Thursday, March 24, 2016

Anti-Clerical Liturgy

Choirs of laymen (and women) throughout the world proudly (if rarely) sing the Latin motets of our Catholic heritage, but the bishops and priests are practically unaware, don't care or won't dare! This is the height of liturgical contradiction. Let us call it by it's name: anti-clericalism!

This liturgical dearth is in direct contradiction with the millennial tradition of the Church, including the express dictates of the Second Vatican Council.

According to Vatican II (SC 99, 100, 101), clerics should, as a norm, chant the divine office in common, in Latin.

99. Since the divine office is the voice of the Church, that is of the whole mystical body publicly praising God, those clerics who are not obliged to office in choir, especially priests who live together or who assemble for any purpose, are urged to pray at least some part of the divine office in common.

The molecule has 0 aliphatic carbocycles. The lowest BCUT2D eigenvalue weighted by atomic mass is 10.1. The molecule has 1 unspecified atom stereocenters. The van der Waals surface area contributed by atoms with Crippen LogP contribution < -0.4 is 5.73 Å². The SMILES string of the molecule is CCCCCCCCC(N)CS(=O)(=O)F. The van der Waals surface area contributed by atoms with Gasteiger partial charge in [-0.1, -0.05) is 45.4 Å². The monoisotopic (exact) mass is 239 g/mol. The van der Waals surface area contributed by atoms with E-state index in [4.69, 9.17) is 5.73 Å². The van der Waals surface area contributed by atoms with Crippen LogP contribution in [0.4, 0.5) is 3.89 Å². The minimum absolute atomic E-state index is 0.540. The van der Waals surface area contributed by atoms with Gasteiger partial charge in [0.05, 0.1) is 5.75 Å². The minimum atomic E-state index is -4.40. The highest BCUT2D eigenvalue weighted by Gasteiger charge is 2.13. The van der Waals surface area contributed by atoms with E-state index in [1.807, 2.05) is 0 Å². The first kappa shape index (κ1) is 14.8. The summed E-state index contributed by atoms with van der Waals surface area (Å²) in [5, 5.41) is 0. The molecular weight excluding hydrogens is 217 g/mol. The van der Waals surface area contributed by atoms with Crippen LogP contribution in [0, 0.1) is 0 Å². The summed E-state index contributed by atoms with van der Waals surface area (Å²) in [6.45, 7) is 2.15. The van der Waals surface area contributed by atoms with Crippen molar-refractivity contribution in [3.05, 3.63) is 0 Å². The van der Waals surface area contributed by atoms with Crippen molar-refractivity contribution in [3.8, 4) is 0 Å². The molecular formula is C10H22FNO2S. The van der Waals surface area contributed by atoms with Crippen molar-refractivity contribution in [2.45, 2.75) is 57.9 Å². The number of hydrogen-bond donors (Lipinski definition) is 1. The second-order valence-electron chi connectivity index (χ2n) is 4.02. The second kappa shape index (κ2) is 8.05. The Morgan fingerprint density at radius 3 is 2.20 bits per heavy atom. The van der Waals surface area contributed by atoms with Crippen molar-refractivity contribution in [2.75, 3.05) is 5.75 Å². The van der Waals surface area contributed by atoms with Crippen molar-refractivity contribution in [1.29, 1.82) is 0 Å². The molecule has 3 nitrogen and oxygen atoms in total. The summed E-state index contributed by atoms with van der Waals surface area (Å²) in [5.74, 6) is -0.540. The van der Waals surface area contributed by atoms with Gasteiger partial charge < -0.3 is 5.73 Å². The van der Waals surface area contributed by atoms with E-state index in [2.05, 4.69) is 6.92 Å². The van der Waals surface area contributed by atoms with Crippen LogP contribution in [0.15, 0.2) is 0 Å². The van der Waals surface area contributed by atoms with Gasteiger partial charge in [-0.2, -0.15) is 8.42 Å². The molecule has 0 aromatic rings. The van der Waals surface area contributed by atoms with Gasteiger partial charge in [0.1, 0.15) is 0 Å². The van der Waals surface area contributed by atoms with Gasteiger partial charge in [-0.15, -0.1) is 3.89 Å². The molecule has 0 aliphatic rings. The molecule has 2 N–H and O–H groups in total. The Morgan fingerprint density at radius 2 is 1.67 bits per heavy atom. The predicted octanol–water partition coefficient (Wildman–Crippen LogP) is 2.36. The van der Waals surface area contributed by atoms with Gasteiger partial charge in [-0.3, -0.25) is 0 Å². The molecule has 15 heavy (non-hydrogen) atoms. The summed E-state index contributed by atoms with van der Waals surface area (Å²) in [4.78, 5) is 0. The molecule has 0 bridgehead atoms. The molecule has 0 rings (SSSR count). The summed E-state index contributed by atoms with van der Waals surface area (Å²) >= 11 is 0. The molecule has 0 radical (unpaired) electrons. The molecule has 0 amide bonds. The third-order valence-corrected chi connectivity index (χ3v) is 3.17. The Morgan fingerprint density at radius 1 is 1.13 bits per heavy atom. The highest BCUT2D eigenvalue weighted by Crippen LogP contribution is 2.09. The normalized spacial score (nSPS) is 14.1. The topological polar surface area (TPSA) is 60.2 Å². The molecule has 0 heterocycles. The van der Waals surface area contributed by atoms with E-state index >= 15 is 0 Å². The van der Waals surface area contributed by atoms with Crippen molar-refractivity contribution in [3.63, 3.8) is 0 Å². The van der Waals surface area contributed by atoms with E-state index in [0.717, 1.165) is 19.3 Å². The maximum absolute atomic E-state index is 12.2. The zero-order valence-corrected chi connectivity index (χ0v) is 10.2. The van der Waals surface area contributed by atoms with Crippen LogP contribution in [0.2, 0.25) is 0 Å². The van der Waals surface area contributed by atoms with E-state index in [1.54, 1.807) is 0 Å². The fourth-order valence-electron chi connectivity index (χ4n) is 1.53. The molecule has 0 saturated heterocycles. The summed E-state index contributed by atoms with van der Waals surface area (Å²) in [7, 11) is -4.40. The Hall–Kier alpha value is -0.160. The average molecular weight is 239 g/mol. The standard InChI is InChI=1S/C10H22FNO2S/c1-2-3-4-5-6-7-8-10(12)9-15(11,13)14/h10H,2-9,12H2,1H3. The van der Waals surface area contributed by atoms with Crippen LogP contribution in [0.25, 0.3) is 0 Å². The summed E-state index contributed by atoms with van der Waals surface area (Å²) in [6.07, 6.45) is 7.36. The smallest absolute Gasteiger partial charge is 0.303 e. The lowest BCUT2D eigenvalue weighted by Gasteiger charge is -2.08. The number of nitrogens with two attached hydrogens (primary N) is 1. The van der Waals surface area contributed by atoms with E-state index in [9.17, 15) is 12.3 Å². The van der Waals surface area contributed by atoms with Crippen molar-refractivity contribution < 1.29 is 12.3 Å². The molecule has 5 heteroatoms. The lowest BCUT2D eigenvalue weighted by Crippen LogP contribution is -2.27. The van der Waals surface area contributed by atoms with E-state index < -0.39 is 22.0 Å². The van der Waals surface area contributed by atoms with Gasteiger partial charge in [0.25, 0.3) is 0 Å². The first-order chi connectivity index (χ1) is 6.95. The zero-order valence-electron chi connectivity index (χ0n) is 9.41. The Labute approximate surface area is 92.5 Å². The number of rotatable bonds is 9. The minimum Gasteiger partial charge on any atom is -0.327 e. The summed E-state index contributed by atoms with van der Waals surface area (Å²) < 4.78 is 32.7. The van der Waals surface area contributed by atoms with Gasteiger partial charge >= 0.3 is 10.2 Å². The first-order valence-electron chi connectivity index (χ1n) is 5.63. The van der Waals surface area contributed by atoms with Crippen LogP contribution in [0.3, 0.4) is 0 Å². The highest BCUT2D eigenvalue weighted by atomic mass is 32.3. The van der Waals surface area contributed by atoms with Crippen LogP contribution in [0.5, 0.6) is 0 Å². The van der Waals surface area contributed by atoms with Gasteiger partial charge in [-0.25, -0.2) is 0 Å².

All who pray the divine office, whether in choir or in common, should fulfill the task entrusted to them as perfectly as possible: this refers not only to the internal devotion of their minds but also to their external manner of celebration.

It is, moreover, fitting that the office, both in choir and in common, be sung when possible.

100. Pastors of souls should see to it that the chief hours, especially Vespers, are celebrated in common in church on Sundays and the more solemn feasts. And the laity, too, are encouraged to recite the divine office, either with the priests, or among themselves, or even individually.

101. 1. In accordance with the centuries-old tradition of the Latin rite, the Latin language is to be retained by clerics in the divine office. But in individual cases the ordinary has the power of granting the use of a vernacular translation to those clerics for whom the use of Latin constitutes a grave obstacle to their praying the office properly. The vernacular version, however, must be one that is drawn up according to the provision of Art. 36.

A dead letter! Our seminaries and cathedrals have never even heard of the relevant liturgical books.

Cf. Archbishop Schneider on solving the liturgical crisis.
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